Reviewby Bamboo Dong,
Chance Pop Session
DVD 1: Session 1
Brought together by a pop concert, three girls find their ways to a prestigious music school where they each aspire to be pop idols themselves. Along the way, they must learn to work with others and persevere long enough to attain their goals. Many challenges stand in their way that threatens to break their dreams, but they try their hardest to keep going no matter what.
Chance Pop Session is one of the most down to earth series that is being released this season and its themes of perseverance and teamwork will appeal to many people. Licensed for release in North America by ADV Films, the series follows the dreams and aspirations of three young girls who dream of some day becoming pop idols. The first volume contains five episodes on one disc, as well as a large package of extra features. Among these features is an extensive art gallery featuring character sketches as well as an equally impressive portfolio of production backgrounds for virtually every setting. In addition to these already incredible extras is a collection of Japanese trailers for this series. This may entertain some viewers, but most of the trailers are largely the same, so it's not too extraordinary of a feature. The DVD also includes the clean opening and closing themes and with the catchy music in these themes, this is a rather fun extra. As if that weren't enough, ADV also includes an eight-page insert booklet on “How to be a Popstar” which includes things like tips on skin care and makeup, which is frivolous and rather ditzy, but somewhat entertaining. The only minor issues with the packaging are ADV's apparent illiteracy with music. The front cover features notes with their stems and flags going the wrong way and the back side has a staff with accidentals that are not where they're supposed to be in a key signatures. These points are just minor trivialities, however, and serve more to amuse musicians than anything else. Altogether, ADV did a very nice job packaging the first volume, with not only a slew of extras, but also five episodes for a very convenient price.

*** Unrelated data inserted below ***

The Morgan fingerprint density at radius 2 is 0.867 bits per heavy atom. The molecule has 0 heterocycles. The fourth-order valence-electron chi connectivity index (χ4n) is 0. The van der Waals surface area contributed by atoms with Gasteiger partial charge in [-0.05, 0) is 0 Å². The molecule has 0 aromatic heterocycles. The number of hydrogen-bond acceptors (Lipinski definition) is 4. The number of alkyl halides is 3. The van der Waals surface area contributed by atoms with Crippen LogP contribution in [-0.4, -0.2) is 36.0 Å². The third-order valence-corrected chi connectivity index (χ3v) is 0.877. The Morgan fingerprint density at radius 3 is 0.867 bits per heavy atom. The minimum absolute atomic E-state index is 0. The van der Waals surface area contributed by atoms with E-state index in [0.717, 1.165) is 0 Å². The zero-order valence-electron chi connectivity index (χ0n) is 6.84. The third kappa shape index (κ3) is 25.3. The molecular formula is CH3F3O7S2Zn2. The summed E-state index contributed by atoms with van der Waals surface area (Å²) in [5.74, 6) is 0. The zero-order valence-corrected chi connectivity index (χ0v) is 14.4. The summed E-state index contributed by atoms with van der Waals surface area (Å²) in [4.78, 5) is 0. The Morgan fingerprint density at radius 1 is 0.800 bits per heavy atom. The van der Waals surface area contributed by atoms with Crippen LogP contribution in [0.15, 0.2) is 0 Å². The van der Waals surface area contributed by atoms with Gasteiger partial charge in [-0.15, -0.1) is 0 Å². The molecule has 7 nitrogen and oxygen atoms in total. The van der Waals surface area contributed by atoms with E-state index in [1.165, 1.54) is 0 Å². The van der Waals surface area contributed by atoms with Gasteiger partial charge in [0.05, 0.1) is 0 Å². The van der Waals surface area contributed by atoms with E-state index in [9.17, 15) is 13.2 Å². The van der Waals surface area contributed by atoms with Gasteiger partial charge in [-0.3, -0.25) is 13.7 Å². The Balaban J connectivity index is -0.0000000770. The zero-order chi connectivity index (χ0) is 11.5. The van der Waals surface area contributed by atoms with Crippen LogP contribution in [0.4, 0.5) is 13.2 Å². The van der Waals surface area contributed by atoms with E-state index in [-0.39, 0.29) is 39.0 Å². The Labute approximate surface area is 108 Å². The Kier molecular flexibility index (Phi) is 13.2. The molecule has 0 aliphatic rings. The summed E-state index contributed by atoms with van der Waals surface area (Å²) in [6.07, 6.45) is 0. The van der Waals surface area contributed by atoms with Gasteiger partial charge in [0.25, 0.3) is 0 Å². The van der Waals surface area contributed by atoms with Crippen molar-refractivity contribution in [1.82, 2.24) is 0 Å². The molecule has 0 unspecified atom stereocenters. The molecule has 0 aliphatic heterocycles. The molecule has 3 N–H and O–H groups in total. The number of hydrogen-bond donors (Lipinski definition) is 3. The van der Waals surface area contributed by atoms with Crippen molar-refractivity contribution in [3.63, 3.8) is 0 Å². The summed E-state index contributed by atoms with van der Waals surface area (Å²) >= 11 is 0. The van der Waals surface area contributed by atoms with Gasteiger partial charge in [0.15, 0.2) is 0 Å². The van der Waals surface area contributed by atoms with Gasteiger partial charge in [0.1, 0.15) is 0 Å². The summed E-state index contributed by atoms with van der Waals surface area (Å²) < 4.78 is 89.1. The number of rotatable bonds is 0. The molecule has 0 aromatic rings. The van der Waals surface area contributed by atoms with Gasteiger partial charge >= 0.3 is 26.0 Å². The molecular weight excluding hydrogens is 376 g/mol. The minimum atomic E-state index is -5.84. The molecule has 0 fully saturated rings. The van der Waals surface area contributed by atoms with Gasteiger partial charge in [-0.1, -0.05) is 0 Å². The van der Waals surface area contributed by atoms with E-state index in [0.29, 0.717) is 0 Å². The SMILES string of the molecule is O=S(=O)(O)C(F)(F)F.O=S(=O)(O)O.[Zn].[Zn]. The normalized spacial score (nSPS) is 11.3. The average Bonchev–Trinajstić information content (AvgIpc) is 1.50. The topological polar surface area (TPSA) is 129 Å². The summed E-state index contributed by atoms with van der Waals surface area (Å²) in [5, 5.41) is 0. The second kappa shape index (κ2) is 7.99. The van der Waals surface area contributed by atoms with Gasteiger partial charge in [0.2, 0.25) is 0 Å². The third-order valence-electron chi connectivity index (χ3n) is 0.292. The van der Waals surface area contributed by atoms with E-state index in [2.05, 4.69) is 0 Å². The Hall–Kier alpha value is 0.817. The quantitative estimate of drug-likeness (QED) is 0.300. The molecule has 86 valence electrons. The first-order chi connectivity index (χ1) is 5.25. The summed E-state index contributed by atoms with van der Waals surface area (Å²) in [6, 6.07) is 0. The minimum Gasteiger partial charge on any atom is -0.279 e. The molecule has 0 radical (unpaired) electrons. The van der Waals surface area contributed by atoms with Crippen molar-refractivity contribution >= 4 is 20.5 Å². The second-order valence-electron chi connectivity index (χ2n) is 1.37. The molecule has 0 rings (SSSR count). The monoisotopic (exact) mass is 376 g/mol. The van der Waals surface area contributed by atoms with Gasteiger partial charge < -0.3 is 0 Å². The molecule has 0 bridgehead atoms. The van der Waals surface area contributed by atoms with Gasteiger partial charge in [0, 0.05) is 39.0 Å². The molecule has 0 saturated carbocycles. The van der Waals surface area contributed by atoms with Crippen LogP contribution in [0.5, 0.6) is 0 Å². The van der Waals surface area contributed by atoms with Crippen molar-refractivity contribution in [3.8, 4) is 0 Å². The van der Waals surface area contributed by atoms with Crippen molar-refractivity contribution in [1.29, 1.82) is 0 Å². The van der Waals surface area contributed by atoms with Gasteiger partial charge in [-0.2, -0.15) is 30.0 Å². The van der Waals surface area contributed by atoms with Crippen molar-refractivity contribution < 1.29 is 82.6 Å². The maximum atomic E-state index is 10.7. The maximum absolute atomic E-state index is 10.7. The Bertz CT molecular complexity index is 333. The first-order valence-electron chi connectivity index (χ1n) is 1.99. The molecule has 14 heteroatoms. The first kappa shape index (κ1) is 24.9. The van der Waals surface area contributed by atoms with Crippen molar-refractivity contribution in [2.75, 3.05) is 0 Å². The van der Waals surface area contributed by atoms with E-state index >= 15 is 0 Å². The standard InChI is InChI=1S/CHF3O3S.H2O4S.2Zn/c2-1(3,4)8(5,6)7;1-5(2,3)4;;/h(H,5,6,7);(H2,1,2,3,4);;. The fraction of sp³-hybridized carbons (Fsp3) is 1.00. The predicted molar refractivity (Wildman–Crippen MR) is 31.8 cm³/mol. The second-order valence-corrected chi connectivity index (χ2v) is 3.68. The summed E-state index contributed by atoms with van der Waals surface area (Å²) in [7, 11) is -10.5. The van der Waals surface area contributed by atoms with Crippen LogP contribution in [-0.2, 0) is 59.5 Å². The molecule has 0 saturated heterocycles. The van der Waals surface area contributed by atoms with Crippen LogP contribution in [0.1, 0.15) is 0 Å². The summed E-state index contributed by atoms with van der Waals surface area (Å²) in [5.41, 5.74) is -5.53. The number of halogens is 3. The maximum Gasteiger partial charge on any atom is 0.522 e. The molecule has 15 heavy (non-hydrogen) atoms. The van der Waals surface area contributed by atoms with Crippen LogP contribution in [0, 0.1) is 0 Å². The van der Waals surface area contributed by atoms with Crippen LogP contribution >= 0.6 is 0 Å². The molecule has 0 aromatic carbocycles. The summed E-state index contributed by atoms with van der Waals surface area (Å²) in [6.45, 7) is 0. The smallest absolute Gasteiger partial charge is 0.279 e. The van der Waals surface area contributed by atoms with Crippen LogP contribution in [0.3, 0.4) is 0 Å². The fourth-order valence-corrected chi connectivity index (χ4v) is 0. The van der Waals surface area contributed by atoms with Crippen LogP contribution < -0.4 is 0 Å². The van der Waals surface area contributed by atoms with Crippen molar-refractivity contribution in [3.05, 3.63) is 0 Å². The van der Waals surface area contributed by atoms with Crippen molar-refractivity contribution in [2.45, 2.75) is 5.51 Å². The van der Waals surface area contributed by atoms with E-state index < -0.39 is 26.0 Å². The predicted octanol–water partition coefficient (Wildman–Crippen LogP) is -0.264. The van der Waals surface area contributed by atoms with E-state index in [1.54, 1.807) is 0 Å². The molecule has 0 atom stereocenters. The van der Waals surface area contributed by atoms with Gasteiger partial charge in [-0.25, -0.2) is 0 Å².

The series itself is a mixed bag of good and bad qualities. To mention the good points first, the series is a step away from what normally characterizes many modern anime series. The story is very much reality-based and focuses on the quiet themes of friendship, hard work, discipline, perseverance, and the power of reaching for one's dreams. Combining these aspects with a story that emphasizes character relationships, Chance Pop Session is one of the most heartwarming series to come out this year. It carries a meaningful message in all its episodes, relying upon human emotion and ethos to carry its words. While viewers are able to identify with the themes of the series, the nuances associated with the plot itself are hard to understand outside of the intended Japanese audience. In Japan, there is a notion of pop idols as prestigious members of society that cannot often be seen in America. It's more believable for Japanese viewers to have a prestigious music school whose students aspire to be pop idols than for Americans who can only scorn at a distinguished Juliard student lowering herself to pop star status. In fact, given the cultural difference, if the technicalities of the plot are examined, the story seems very absurd. However, the main focus of the series is not the “wanna be a pop star?” aspect of it, but rather the trials that the girls must overcome to get there. That's the part that makes the series.
The music for the series also comes in a grab-bag assortment. Because of its pop star nature, good music is not only hoped for, but expected. Luckily, the vocals in Chance Pop Session fulfill this requirement. Unfortunately, only a few tracks were actually recorded, so viewers are forced to listen to the same songs over and over again until they are no longer catchy. When listened to outside of the series, the songs are still enjoyable to listen to, but when a smash-hit street band or a nationally renowned pop idol only have one song on their repertoire, this gets not only heavily annoying, but frustrating as well. It's nice knowing that the songs are sung by the voice actresses themselves (including the themes), but beyond that point of interest, there is none.